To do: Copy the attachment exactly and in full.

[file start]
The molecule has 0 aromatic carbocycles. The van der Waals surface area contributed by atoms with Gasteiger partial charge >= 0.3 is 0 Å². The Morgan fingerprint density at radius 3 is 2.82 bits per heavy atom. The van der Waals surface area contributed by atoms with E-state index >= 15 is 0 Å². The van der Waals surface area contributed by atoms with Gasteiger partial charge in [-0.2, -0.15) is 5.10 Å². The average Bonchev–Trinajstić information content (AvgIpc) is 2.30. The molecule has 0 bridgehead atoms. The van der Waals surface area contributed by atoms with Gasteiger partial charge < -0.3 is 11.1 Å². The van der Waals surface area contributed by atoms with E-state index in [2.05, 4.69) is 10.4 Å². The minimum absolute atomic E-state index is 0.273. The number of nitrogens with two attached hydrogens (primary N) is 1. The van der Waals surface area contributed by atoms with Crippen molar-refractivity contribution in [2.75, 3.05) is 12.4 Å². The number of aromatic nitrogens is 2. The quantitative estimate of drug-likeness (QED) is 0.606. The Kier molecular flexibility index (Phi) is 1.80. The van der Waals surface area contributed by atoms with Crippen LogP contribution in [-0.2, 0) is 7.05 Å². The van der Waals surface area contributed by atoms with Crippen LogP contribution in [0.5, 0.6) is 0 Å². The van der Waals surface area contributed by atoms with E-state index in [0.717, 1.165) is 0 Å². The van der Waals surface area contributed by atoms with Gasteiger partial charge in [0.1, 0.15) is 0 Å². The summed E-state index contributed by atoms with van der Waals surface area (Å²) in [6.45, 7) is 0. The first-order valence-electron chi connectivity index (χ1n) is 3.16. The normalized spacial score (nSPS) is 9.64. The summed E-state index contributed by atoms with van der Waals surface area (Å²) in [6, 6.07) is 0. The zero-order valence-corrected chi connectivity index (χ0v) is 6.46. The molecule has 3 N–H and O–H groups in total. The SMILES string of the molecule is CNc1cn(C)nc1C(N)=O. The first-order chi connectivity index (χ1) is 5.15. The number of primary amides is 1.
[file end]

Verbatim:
The molecule has 0 aromatic carbocycles. The van der Waals surface area contributed by atoms with Gasteiger partial charge >= 0.3 is 0 Å². The Morgan fingerprint density at radius 3 is 2.82 bits per heavy atom. The van der Waals surface area contributed by atoms with E-state index >= 15 is 0 Å². The van der Waals surface area contributed by atoms with Gasteiger partial charge in [-0.2, -0.15) is 5.10 Å². The average Bonchev–Trinajstić information content (AvgIpc) is 2.30. The molecule has 0 bridgehead atoms. The van der Waals surface area contributed by atoms with Gasteiger partial charge < -0.3 is 11.1 Å². The van der Waals surface area contributed by atoms with E-state index in [2.05, 4.69) is 10.4 Å². The minimum absolute atomic E-state index is 0.273. The number of nitrogens with two attached hydrogens (primary N) is 1. The van der Waals surface area contributed by atoms with Crippen molar-refractivity contribution in [2.75, 3.05) is 12.4 Å². The number of aromatic nitrogens is 2. The quantitative estimate of drug-likeness (QED) is 0.606. The Kier molecular flexibility index (Phi) is 1.80. The van der Waals surface area contributed by atoms with Crippen LogP contribution in [-0.2, 0) is 7.05 Å². The van der Waals surface area contributed by atoms with Crippen LogP contribution in [0.5, 0.6) is 0 Å². The van der Waals surface area contributed by atoms with E-state index in [0.717, 1.165) is 0 Å². The van der Waals surface area contributed by atoms with Gasteiger partial charge in [0.1, 0.15) is 0 Å². The summed E-state index contributed by atoms with van der Waals surface area (Å²) in [6.45, 7) is 0. The first-order valence-electron chi connectivity index (χ1n) is 3.16. The normalized spacial score (nSPS) is 9.64. The summed E-state index contributed by atoms with van der Waals surface area (Å²) in [6, 6.07) is 0. The zero-order valence-corrected chi connectivity index (χ0v) is 6.46. The molecule has 3 N–H and O–H groups in total. The SMILES string of the molecule is CNc1cn(C)nc1C(N)=O. The first-order chi connectivity index (χ1) is 5.15. The number of primary amides is 1.